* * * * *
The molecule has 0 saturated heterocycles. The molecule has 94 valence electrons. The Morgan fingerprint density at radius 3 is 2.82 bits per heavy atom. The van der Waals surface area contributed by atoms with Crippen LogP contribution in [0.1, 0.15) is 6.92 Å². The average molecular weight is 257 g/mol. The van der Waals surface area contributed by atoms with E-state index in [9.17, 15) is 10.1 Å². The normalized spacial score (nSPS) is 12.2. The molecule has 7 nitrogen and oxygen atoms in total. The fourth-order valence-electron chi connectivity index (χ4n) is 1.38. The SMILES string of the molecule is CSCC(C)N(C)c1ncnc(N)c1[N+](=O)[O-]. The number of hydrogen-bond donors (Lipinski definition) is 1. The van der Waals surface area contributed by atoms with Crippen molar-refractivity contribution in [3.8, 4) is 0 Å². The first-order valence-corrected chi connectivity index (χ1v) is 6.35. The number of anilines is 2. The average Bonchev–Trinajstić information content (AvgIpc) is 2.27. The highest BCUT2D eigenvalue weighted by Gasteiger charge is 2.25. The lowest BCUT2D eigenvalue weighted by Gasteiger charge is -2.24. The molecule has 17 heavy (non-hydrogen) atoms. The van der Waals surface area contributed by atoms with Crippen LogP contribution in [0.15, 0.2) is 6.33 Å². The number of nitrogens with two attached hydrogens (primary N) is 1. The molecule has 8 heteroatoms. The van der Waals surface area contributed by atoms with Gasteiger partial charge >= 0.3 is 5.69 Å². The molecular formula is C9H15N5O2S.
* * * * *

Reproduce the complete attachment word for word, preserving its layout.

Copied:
The molecule has 0 saturated heterocycles. The molecule has 94 valence electrons. The Morgan fingerprint density at radius 3 is 2.82 bits per heavy atom. The van der Waals surface area contributed by atoms with Crippen LogP contribution in [0.1, 0.15) is 6.92 Å². The average molecular weight is 257 g/mol. The van der Waals surface area contributed by atoms with E-state index in [9.17, 15) is 10.1 Å². The normalized spacial score (nSPS) is 12.2. The molecule has 7 nitrogen and oxygen atoms in total. The fourth-order valence-electron chi connectivity index (χ4n) is 1.38. The SMILES string of the molecule is CSCC(C)N(C)c1ncnc(N)c1[N+](=O)[O-]. The number of hydrogen-bond donors (Lipinski definition) is 1. The van der Waals surface area contributed by atoms with Crippen molar-refractivity contribution in [3.8, 4) is 0 Å². The first-order valence-corrected chi connectivity index (χ1v) is 6.35. The number of anilines is 2. The average Bonchev–Trinajstić information content (AvgIpc) is 2.27. The highest BCUT2D eigenvalue weighted by Gasteiger charge is 2.25. The lowest BCUT2D eigenvalue weighted by Gasteiger charge is -2.24. The molecule has 17 heavy (non-hydrogen) atoms. The van der Waals surface area contributed by atoms with Crippen LogP contribution in [0.15, 0.2) is 6.33 Å². The number of nitrogens with two attached hydrogens (primary N) is 1. The molecule has 8 heteroatoms. The van der Waals surface area contributed by atoms with Gasteiger partial charge >= 0.3 is 5.69 Å². The molecular formula is C9H15N5O2S.